The terms ‘cleaning’, ‘sanitizing’, and ‘disinfecting’ are often used interchangeably, but the reality is that all of these terms are distinct, and knowing the difference is imperative for maintaining a healthy workplace environment. So, what exactly do these words mean?
Cleaning removes allergens and microorganisms from the environment. When a surface is clean, soap or detergent has been used to remove dirt, germs, and impurities. Cleaning helps reduce the number of germs that can lead to infection, however it does not necessarily kill any germs. In general, it is safe to clean surfaces where the risk of spreading pathogens from the surface is low.
Disinfecting a surface means that chemicals are being used to kill germs. Disinfecting does not necessarily mean that dirt, germs, and impurities are being removed from the surface, but by killing the germs, the risk of spreading infection is lowered.
For a disinfectant to kill germs, its labeled dwell time should always be allowed. A dwell time, or contact time, is the amount of time the manufacturer has determined, through laboratory testing, that the disinfectant should remain wet on a surface. If proper dwell times are not followed, germs and pathogens may survive the application.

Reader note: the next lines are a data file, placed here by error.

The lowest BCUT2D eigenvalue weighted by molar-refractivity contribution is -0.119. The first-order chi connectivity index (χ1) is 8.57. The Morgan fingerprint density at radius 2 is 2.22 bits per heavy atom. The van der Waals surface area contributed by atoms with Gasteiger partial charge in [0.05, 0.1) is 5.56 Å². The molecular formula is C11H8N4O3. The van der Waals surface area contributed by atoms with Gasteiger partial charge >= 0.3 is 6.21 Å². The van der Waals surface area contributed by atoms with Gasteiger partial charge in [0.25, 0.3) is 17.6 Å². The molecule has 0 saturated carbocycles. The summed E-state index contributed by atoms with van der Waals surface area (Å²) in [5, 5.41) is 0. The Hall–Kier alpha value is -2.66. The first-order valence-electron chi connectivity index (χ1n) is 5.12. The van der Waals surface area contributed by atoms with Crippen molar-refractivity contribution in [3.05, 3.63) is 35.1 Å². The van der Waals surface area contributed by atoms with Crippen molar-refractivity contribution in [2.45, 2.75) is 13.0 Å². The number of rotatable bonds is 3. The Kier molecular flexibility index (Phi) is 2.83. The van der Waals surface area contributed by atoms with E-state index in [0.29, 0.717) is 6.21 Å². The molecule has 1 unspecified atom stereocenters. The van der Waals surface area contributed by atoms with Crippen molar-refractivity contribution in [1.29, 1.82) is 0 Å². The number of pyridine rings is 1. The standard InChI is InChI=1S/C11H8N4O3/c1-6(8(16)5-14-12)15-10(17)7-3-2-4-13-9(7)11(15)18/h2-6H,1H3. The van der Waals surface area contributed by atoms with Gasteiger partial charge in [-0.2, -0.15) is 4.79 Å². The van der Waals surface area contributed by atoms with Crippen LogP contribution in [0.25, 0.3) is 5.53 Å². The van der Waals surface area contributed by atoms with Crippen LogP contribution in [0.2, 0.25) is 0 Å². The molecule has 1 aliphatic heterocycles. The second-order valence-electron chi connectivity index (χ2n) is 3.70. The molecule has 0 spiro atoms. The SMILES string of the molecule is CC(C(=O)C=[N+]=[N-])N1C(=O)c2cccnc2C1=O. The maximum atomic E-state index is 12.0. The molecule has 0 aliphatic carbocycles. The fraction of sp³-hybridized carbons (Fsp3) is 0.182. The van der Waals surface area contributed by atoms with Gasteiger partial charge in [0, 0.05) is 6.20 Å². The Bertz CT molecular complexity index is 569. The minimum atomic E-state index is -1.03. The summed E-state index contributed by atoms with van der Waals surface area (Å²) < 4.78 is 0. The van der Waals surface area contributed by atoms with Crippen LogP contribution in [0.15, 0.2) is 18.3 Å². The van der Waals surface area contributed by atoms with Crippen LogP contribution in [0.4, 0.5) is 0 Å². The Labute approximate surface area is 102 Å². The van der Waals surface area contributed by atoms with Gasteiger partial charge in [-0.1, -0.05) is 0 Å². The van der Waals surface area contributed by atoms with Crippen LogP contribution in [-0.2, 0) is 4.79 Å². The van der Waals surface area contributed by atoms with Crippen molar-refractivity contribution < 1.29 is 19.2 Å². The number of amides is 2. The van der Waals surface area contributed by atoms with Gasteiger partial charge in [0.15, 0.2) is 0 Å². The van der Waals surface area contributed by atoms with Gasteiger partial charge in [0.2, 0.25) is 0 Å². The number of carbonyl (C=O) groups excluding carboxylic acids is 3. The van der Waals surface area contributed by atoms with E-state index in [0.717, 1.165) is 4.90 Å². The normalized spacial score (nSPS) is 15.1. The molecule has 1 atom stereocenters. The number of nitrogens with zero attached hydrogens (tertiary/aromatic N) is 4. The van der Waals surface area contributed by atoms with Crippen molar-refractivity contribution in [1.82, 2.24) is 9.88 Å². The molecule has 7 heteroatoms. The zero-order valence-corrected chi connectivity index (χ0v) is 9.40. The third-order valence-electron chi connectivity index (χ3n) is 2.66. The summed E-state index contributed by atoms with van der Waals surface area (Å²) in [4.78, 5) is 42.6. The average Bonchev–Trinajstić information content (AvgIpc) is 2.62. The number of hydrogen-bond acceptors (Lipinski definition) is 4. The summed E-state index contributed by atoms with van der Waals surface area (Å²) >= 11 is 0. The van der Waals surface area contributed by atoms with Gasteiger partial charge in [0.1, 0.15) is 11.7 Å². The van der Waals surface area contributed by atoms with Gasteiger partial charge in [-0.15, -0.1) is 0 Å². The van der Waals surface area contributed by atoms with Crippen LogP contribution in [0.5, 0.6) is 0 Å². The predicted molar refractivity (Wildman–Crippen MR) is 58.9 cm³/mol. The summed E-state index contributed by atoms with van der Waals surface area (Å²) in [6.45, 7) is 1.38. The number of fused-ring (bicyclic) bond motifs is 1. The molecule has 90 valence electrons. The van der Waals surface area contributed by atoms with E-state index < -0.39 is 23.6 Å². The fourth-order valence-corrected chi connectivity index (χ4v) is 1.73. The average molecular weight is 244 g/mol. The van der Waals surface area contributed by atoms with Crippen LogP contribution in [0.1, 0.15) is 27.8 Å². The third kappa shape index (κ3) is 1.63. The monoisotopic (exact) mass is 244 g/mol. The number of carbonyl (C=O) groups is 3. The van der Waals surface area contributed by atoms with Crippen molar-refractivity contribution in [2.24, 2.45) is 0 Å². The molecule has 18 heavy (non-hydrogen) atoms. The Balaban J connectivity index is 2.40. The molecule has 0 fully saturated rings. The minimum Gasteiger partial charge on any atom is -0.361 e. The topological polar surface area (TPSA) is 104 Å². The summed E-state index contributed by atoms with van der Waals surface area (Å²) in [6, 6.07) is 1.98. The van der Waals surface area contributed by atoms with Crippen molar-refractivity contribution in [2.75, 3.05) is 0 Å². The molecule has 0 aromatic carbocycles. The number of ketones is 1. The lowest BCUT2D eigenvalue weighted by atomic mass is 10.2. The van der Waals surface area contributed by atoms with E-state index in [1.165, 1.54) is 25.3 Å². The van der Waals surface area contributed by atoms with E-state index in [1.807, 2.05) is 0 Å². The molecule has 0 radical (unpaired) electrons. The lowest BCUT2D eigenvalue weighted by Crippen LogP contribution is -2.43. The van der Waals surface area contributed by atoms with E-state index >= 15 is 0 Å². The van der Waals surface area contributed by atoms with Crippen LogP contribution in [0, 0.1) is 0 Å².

Making sure the disinfectant stays wet is crucial. There is an array of factors that play into how long the disinfectant will stay wet including the application method and composition of ingredients in the disinfectant. Type of surface, humidity, air flow, and temperature are all factors that can affect the amount of time it takes the disinfectant to dry on a surface.
Sanitary surfaces can be created either by removing germs (cleaning) or killing germs (disinfecting).There are a few different methods used to achieve a sanitary surface: heat, radiation, and chemicals.
To sanitize through use of heat, steam, hot water, or hot air can be used at the appropriate temperature for the recommended amount of time.
For radiation, sanitation can be achieved through use of ultraviolet radiation.
Chemicals that are effective sanitizers at the proper concentration include chlorine, iodine, and quaternary ammonium. Just as the proper dwell time must be followed for a disinfectant to be effective, a chemical sanitizer must also be allowed to sit for its recommended dwell time.
Other factors that influence the efficacy of a sanitizing chemical include temperature and concentration. Most chemical sanitizers should be kept between 55 degrees F and 120 degrees F. If the concentration of the sanitizing agent is too low, the microorganisms may survive the application. If the concentration is too high, the chemical could be toxic.
Being able to understand the differences between these key phrases can help you determine the level of cleanliness necessary for a particular surface. In general, it is safe to clean surfaces where the risk of spreading pathogens from the surface is low. A disinfectant should be used on surfaces where there is a greater likelihood of pathogen transfer such as gym mats. Sanitation is commonly used on food contact surfaces as part of the food code.